The finish line of a cross country race is the definition of chaos. I have witnessed athletes cross the finish line and one after the other will collapse, throw up, or burst into tears. The course volunteers have been conditioned to expect this, and continue to yell, “keep moving,” ushering the athletes through the shoot.
Despite this chaos, clear evidence that these runners left every ounce of effort they have on the course, this is not what I find the most amazing. These runners are simultaneously smiling, picking their competitors up from the ground and helping them walk again, and congratulating the runner who finished ahead of them.
There are coaches from rival schools patting athletes from across town on the back. All around there are amazing acts of comradery amongst amazing acts of athleticism. At the starting line there are young people riddled with anxiety about the race they are about to begin, completely aware their body will be pushed to the limits. Yet, there are competitors shaking hands, wishing each other good luck, and smiling, because they are aware they are going to get through this challenge together.
I have been lucky enough to find myself in this world, the world of running, of track and cross country, winter running club and summer conditioning.
Running has become a defining part of my entire being. I have learned to love the challenge, the feeling of my lungs heaving, my muscles aching, and my body being sweat-purged. The challenge only continues to motivate me to try harder.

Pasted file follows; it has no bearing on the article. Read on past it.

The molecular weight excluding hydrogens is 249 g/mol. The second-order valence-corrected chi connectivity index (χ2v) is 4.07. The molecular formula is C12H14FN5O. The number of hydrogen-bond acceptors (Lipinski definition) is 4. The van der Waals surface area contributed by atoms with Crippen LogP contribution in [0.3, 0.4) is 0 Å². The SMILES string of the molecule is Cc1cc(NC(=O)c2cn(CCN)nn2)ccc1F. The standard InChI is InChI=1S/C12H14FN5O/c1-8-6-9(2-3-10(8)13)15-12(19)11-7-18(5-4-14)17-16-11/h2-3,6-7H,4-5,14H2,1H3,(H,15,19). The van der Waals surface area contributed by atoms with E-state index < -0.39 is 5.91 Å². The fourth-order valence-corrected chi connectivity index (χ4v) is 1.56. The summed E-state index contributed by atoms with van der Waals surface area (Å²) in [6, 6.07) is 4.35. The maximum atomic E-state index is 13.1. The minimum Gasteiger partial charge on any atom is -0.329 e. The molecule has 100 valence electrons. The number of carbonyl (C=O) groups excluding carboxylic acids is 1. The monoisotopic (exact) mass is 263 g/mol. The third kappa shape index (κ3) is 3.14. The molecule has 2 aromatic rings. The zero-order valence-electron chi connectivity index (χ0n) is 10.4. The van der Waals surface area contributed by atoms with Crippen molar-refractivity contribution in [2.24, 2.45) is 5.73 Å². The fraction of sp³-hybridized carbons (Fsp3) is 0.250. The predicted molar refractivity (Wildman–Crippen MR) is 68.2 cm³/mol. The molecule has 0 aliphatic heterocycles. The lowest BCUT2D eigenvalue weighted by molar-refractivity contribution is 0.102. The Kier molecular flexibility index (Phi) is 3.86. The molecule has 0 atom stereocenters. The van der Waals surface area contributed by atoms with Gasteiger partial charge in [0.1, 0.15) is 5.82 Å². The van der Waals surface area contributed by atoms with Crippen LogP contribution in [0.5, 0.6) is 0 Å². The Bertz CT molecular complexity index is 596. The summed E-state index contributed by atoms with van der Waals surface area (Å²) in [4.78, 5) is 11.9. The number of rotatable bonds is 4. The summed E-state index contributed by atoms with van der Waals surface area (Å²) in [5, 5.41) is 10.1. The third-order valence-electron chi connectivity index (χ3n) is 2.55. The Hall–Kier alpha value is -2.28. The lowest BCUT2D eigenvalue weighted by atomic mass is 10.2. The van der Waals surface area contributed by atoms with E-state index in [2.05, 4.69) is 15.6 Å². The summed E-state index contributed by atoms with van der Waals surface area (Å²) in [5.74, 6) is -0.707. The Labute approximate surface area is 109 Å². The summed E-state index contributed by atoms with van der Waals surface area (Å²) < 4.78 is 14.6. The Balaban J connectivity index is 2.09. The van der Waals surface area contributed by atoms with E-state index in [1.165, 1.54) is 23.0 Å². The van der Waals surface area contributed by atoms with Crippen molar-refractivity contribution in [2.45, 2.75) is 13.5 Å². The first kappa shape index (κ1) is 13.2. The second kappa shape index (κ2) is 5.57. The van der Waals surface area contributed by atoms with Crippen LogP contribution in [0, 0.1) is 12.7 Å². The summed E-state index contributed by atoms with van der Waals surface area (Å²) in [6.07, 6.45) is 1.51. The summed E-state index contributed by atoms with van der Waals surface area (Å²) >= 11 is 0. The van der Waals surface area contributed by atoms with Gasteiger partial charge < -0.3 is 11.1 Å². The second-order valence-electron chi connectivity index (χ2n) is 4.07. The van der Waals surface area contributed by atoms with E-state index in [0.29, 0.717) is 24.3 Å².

There is always a goal to be working towards, and when you reach it, you make a new one and try again. There is a run for every day, for your tired days you run slow, for your sad days you surround yourself with friends and run long, for your happy days you run hard and are thankful for your working body.
Running is the sport that remains with someone for the rest of their life, when your body slows down, you slow down, but you do not stop. I witness at local races people young and old running alongside each other, children to the elderly, all working towards the same goal, cheering each other on.
Running brings people together, and after spending four years becoming the runner I am today and surrounding myself with the best of running friends I could have asked for, I look to the Fall and know that soon I will be moving on to a new life. While I will leave my high school career in the past, I do not leave running, nor do I leave my running friends.
The immediate goal when I arrive at college will be to find a group of runners to support me and run with me in a new phase of my life, because I know that running people are my people, and what motivates me to run is to be alongside them.